Re:Definition of irony (3, Funny)

a_hanso (1891616) | more than 2 years ago | (#38636100)

So basically, going by current trends, by 2030, much of the Third World will be nuclear armed while the developed nations will have no nuclear capability?

viable alternatives? (1, Interesting)

vencs (1937504) | more than 2 years ago | (#38635516)

With sunshine and 30C+ temperatures throughout the year, can they resort to a faster solution of power generation with solar-energy based alternatives?
Thats', of course, after they fail to find any fossil fuels in their compund..

Re:viable alternatives? (4, Interesting)

MichaelSmith (789609) | more than 2 years ago | (#38635538)

First world countries have started to flog obsolete nuclear technology to third world counties. Fire sale everybody!

Re:viable alternatives? (1)

muon-catalyzed (2483394) | more than 2 years ago | (#38635576)

What about a 1MW Cold Fusion plant?

They have them in stock, please order via this shiny new web storefront [ecat.com] after purchase please leave a comment and prefably full review about how it worked/ing, please report back! The world has to learn the truth.

Re:viable alternatives? (2)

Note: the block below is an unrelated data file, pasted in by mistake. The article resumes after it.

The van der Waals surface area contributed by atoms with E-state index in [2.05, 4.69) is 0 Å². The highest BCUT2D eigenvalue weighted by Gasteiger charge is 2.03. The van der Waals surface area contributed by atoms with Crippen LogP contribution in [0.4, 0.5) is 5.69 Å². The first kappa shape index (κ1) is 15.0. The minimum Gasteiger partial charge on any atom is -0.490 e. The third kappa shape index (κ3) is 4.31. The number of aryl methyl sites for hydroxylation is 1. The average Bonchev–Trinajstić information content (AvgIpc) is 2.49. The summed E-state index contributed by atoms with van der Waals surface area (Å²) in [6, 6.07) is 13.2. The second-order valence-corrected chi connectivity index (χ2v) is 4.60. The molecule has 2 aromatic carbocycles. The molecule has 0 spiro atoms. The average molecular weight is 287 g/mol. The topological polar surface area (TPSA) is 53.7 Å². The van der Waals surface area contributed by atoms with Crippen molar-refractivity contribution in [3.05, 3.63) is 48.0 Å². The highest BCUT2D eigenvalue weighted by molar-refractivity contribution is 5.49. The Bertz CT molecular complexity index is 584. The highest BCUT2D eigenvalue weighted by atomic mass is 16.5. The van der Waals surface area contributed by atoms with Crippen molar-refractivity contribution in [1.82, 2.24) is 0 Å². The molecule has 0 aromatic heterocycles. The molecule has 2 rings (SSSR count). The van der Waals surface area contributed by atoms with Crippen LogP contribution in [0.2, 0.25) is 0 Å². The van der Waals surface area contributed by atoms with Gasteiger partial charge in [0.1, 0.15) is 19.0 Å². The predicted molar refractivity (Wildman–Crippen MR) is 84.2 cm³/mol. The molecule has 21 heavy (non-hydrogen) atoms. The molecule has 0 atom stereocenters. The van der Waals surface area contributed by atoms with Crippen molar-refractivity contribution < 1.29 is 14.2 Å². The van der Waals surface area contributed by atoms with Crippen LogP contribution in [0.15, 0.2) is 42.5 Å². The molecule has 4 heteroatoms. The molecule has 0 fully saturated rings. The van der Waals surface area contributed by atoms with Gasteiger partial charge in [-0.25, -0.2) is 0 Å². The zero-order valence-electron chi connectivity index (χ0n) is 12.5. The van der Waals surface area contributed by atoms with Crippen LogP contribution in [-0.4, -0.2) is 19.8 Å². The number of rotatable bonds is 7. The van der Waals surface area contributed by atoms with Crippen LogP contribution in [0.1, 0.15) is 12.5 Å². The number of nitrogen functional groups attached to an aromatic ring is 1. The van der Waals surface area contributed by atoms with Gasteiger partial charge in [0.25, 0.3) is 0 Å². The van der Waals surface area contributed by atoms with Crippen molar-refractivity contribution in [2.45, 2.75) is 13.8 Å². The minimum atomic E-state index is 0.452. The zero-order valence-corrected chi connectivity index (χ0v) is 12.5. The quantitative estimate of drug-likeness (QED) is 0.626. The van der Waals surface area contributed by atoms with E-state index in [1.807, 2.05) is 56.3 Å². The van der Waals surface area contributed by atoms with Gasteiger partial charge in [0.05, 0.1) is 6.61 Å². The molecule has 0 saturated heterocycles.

No, I am Spratacus! (2281684) | more than 2 years ago | (#38635652)

I'm already on the waiting list!

Re:viable alternatives? (0)

Anonymous Coward | more than 2 years ago | (#38635670)

What about a 1MW Cold Fusion plant?
 

Does this mean you are giving up on yourself?

Re:viable alternatives? (1)

timnbron (1166139) | more than 2 years ago | (#38635586)

Could burn a few Australopithecines...

I'm guessing there's pressure on land and infrastructure - most of the electricity use is in the cities and there's not much of a power grid so big solar arrays may not be feasible. And too easy to pinch a panel or two...

Re:viable alternatives? (1)

timnbron (1166139) | more than 2 years ago | (#38635598)

... if they can steal tarmac off the road to make a floor for the house, I'm sure they'll grab a solar panel and rig a car headlamp to it...

You lie! It's sad. (4, Informative)

bogaboga (793279) | more than 2 years ago | (#38635726)

With sunshine and 30C+ temperatures throughout the year..."

This is a lie. A big one sadly. Despite being on the equator, Kenya and other countries that the equator crosses never have temperatures beyond 30 degrees Celsius for more than 3 months in a year.